The revelations coming out of the royal commission have been nothing short of astounding, and for some, confirming.
Indeed, they make for very good headlines and memes: fees charged to dead people, fees for no services, lying to the regulator, and reports which are independent in title only and not much else.
However, looking past the easily sensationalised information, the revelations also have the potential for turning the negotiating tables between dealer groups and advisers dramatically.
The relationship between licensee and adviser, has been built on the statutory enforced responsibility the licensee carries for the adviser’s actions.
Dealer groups have taken great care in extracting contractual protection and oftentimes guarantees from their advisers, to manage the liability they face under the Corporations Act.
The presumption has been that only the actions of the adviser have the potential to severely impact the dealer group's business.
The revelations from the royal commission suggest that mismanagement at the dealer level, is just as much of a contributing factor, if not more, than the actions of individual advisers.
It is time to move the relationship between dealer and adviser onto a more equal footing, and effect this through initial thorough upfront due diligence and a rewriting of the terms of the authorised representative agreement.
Three areas which stand out are compliance, reputation management, and regulatory disclosure.
ASIC’s finding that a stunning 90 per cent of SMSF advice fails to consider the clients' best interests surely challenges the notion that the dealer knows best.
Advisers looking around for a licence to operate under, would be well served to check out the dealer’s compliance track record, systems, and assess the allocated budget designed to maintain the required compliance standard.
One question, which has finally received some airtime by the royal commission and which everyone working at the coal face is all too aware of, is that of resourcing. How big is the compliance team?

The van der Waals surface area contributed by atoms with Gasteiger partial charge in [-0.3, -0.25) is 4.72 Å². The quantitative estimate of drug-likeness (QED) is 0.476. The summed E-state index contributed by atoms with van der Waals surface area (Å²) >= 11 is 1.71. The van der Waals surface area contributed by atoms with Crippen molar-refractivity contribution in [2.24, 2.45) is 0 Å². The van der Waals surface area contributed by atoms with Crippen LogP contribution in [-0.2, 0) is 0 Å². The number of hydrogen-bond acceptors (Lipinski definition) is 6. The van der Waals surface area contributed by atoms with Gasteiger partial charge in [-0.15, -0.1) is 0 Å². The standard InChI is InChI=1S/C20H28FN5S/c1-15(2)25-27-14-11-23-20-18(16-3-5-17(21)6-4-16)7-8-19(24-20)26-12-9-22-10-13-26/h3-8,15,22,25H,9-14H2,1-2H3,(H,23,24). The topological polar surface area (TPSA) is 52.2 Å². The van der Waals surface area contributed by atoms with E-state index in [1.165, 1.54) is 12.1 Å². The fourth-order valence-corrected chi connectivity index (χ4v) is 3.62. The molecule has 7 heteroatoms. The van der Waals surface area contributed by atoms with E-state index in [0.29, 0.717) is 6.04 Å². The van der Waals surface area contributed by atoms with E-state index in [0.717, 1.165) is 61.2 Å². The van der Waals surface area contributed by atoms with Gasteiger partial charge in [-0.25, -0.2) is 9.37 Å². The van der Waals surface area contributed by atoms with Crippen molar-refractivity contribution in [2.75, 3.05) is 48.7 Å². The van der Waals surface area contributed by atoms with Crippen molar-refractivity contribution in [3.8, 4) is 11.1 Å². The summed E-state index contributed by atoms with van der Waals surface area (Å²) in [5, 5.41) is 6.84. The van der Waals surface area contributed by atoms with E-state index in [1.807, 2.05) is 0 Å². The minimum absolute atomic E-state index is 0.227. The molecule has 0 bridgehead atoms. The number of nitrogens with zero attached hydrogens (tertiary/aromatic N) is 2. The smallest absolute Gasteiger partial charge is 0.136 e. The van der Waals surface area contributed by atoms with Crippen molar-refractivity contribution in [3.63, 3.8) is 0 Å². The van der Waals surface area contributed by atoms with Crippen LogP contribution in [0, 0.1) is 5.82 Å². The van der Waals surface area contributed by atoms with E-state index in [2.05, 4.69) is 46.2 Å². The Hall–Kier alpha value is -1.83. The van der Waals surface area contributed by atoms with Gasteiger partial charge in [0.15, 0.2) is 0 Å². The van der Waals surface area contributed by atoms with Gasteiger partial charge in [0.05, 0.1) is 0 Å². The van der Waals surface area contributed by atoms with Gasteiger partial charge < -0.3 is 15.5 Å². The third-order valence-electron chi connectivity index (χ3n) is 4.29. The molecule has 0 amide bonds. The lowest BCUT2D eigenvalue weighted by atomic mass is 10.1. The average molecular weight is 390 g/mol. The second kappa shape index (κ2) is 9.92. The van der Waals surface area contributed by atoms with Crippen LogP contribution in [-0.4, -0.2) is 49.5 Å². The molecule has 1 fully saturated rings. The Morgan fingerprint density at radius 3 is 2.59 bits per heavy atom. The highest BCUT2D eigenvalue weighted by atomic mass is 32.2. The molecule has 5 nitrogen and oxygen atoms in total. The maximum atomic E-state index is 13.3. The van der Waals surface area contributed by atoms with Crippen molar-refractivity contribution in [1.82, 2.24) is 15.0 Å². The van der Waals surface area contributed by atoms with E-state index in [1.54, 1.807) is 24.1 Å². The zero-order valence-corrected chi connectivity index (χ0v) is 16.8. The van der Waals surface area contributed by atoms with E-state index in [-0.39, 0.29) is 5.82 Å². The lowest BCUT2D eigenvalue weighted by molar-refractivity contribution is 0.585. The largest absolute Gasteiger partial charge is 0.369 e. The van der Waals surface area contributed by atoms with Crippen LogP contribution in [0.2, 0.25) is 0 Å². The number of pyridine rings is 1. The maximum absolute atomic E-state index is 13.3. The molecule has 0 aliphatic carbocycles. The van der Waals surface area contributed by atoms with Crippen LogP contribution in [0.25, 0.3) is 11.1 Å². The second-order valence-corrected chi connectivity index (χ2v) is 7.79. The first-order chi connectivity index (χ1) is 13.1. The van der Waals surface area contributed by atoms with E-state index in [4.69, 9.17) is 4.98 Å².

Does it have any external supervision and/or assistance? What mechanisms does it use to ensure currency of the advice provided? How many reviews are conducted?
What actual access do they have to the governing body and what support are they receiving from management for this difficult task?
Advisers whose dealer group has been maligned at the royal commission must be particularly concerned about their own reputation being tarred with a very broad brush.
Reputation management clauses which are usually tacked on to the requirement for the adviser to disclose the identity of the licensee, and obtain the licensees sign-off on all marketing material, are generally only designed to work one way.
The recent revelations, make it clear that the actions of a licensee have just as much potential to harm, by association, the business reputation of an adviser.
The licensee has a positive duty under the law to report significant breaches to ASIC, and usually imposes a back-to-back duty on the adviser to require reporting of any breaches or compliance failures to it.
Interestingly, contractual arrangements with advisers do not usually impose a similar duty on the licensee to disclose to its advisers that it has submitted breach notices to ASIC.
Not even in a redacted form, not even to the adviser named in the breach notice. How can the licensee’s failure to comply, even if resulting from an isolated case of rogue adviser behaviour, not be relevant to the other advisers in the dealer group?
A positive duty imposed by contractual terms will provide the adviser with a fuller and more current picture of the licensee’s business, and allow easier access to documents especially when it concerns their own conduct, doing away with more cumbersome applications under the Privacy Act.
There should be positive contractual obligations on the dealer not only to meet their requirements under the law, which are common, but to also consult with the adviser on these matters and alert them to any discrepancies.
The advisers are supposedly not only paying for this, but are also making a significant investment into the long-term viability of the dealer group, and therefore have a vested interest that their business be operated ethically and sustainably.
Andra Lazarescu is a financial services lawyer working from Melbourne and New Zealand.
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